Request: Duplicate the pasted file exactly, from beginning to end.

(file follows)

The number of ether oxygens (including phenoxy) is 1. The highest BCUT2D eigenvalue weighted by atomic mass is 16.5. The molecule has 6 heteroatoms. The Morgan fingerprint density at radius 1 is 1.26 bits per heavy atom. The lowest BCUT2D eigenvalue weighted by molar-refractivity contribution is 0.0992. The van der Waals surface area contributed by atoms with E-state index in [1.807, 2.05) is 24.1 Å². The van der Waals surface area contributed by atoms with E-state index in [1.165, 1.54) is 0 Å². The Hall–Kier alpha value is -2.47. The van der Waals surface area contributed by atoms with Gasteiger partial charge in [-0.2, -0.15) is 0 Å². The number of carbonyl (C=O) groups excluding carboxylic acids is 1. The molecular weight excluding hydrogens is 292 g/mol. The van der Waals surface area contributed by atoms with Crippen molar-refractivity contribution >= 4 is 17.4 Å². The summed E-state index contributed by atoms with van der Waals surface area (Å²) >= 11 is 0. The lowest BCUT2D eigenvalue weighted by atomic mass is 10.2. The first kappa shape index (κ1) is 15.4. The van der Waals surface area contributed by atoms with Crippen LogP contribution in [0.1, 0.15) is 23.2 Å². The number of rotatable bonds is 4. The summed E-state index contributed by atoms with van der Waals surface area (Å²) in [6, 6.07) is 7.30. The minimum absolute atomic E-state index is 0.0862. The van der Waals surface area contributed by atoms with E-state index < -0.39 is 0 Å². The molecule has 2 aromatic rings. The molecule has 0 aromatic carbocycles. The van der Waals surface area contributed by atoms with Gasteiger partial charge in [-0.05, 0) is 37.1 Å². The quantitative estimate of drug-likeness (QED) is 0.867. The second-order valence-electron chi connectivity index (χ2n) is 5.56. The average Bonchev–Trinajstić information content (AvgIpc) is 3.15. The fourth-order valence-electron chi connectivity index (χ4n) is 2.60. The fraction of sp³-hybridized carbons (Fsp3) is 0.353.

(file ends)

The number of ether oxygens (including phenoxy) is 1. The highest BCUT2D eigenvalue weighted by atomic mass is 16.5. The molecule has 6 heteroatoms. The Morgan fingerprint density at radius 1 is 1.26 bits per heavy atom. The lowest BCUT2D eigenvalue weighted by molar-refractivity contribution is 0.0992. The van der Waals surface area contributed by atoms with E-state index in [1.807, 2.05) is 24.1 Å². The van der Waals surface area contributed by atoms with E-state index in [1.165, 1.54) is 0 Å². The Hall–Kier alpha value is -2.47. The van der Waals surface area contributed by atoms with Gasteiger partial charge in [-0.2, -0.15) is 0 Å². The number of carbonyl (C=O) groups excluding carboxylic acids is 1. The molecular weight excluding hydrogens is 292 g/mol. The van der Waals surface area contributed by atoms with Crippen molar-refractivity contribution >= 4 is 17.4 Å². The summed E-state index contributed by atoms with van der Waals surface area (Å²) >= 11 is 0. The lowest BCUT2D eigenvalue weighted by atomic mass is 10.2. The first kappa shape index (κ1) is 15.4. The van der Waals surface area contributed by atoms with Crippen LogP contribution in [0.1, 0.15) is 23.2 Å². The number of rotatable bonds is 4. The summed E-state index contributed by atoms with van der Waals surface area (Å²) in [6, 6.07) is 7.30. The minimum absolute atomic E-state index is 0.0862. The van der Waals surface area contributed by atoms with E-state index < -0.39 is 0 Å². The molecule has 2 aromatic rings. The molecule has 0 aromatic carbocycles. The van der Waals surface area contributed by atoms with Gasteiger partial charge in [-0.05, 0) is 37.1 Å². The quantitative estimate of drug-likeness (QED) is 0.867. The second-order valence-electron chi connectivity index (χ2n) is 5.56. The average Bonchev–Trinajstić information content (AvgIpc) is 3.15. The fourth-order valence-electron chi connectivity index (χ4n) is 2.60. The fraction of sp³-hybridized carbons (Fsp3) is 0.353.